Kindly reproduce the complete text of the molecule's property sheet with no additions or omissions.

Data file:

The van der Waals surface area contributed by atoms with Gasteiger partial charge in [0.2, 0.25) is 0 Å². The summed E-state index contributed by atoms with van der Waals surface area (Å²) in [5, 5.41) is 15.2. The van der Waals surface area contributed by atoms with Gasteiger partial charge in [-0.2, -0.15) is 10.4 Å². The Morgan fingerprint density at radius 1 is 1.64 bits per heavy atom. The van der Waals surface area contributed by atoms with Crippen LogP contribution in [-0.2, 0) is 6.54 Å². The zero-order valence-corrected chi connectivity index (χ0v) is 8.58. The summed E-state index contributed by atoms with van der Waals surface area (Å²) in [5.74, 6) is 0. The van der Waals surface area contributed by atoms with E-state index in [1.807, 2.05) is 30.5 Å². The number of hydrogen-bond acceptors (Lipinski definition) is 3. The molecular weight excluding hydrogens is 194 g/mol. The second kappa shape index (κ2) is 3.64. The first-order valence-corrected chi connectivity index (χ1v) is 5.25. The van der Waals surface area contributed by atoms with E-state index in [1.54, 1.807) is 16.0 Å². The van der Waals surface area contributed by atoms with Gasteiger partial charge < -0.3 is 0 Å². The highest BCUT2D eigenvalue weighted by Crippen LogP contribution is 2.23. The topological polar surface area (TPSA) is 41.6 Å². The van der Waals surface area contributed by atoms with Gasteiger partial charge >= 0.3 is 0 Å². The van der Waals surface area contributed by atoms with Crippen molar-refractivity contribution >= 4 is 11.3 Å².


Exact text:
The van der Waals surface area contributed by atoms with Gasteiger partial charge in [0.2, 0.25) is 0 Å². The summed E-state index contributed by atoms with van der Waals surface area (Å²) in [5, 5.41) is 15.2. The van der Waals surface area contributed by atoms with Gasteiger partial charge in [-0.2, -0.15) is 10.4 Å². The Morgan fingerprint density at radius 1 is 1.64 bits per heavy atom. The van der Waals surface area contributed by atoms with Crippen LogP contribution in [-0.2, 0) is 6.54 Å². The zero-order valence-corrected chi connectivity index (χ0v) is 8.58. The summed E-state index contributed by atoms with van der Waals surface area (Å²) in [5.74, 6) is 0. The van der Waals surface area contributed by atoms with E-state index in [1.807, 2.05) is 30.5 Å². The number of hydrogen-bond acceptors (Lipinski definition) is 3. The molecular weight excluding hydrogens is 194 g/mol. The second kappa shape index (κ2) is 3.64. The first-order valence-corrected chi connectivity index (χ1v) is 5.25. The van der Waals surface area contributed by atoms with E-state index in [1.54, 1.807) is 16.0 Å². The van der Waals surface area contributed by atoms with Gasteiger partial charge < -0.3 is 0 Å². The highest BCUT2D eigenvalue weighted by Crippen LogP contribution is 2.23. The topological polar surface area (TPSA) is 41.6 Å². The van der Waals surface area contributed by atoms with Gasteiger partial charge >= 0.3 is 0 Å². The van der Waals surface area contributed by atoms with Crippen molar-refractivity contribution >= 4 is 11.3 Å².